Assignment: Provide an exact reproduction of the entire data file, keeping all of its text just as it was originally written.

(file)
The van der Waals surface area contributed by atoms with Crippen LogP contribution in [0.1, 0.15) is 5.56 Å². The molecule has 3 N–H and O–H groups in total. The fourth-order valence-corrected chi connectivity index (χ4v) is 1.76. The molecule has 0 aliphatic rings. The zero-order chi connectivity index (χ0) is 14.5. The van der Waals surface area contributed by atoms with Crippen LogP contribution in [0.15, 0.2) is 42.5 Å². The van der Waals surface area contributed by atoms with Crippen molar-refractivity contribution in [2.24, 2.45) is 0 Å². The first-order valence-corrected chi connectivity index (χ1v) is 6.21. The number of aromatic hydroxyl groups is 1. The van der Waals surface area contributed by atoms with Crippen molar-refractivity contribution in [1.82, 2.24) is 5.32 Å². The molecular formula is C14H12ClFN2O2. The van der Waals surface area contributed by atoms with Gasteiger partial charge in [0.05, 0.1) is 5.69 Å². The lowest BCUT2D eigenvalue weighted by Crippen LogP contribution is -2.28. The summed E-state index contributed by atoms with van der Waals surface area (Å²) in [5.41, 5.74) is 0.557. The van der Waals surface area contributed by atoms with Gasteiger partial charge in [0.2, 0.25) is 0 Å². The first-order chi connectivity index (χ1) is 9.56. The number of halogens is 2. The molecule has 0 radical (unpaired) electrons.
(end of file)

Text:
The van der Waals surface area contributed by atoms with Crippen LogP contribution in [0.1, 0.15) is 5.56 Å². The molecule has 3 N–H and O–H groups in total. The fourth-order valence-corrected chi connectivity index (χ4v) is 1.76. The molecule has 0 aliphatic rings. The zero-order chi connectivity index (χ0) is 14.5. The van der Waals surface area contributed by atoms with Crippen LogP contribution in [0.15, 0.2) is 42.5 Å². The van der Waals surface area contributed by atoms with Crippen molar-refractivity contribution in [2.24, 2.45) is 0 Å². The first-order valence-corrected chi connectivity index (χ1v) is 6.21. The number of aromatic hydroxyl groups is 1. The van der Waals surface area contributed by atoms with Crippen molar-refractivity contribution in [1.82, 2.24) is 5.32 Å². The molecular formula is C14H12ClFN2O2. The van der Waals surface area contributed by atoms with Gasteiger partial charge in [0.05, 0.1) is 5.69 Å². The lowest BCUT2D eigenvalue weighted by Crippen LogP contribution is -2.28. The summed E-state index contributed by atoms with van der Waals surface area (Å²) in [5.41, 5.74) is 0.557. The van der Waals surface area contributed by atoms with Gasteiger partial charge in [0.2, 0.25) is 0 Å². The first-order chi connectivity index (χ1) is 9.56. The number of halogens is 2. The molecule has 0 radical (unpaired) electrons.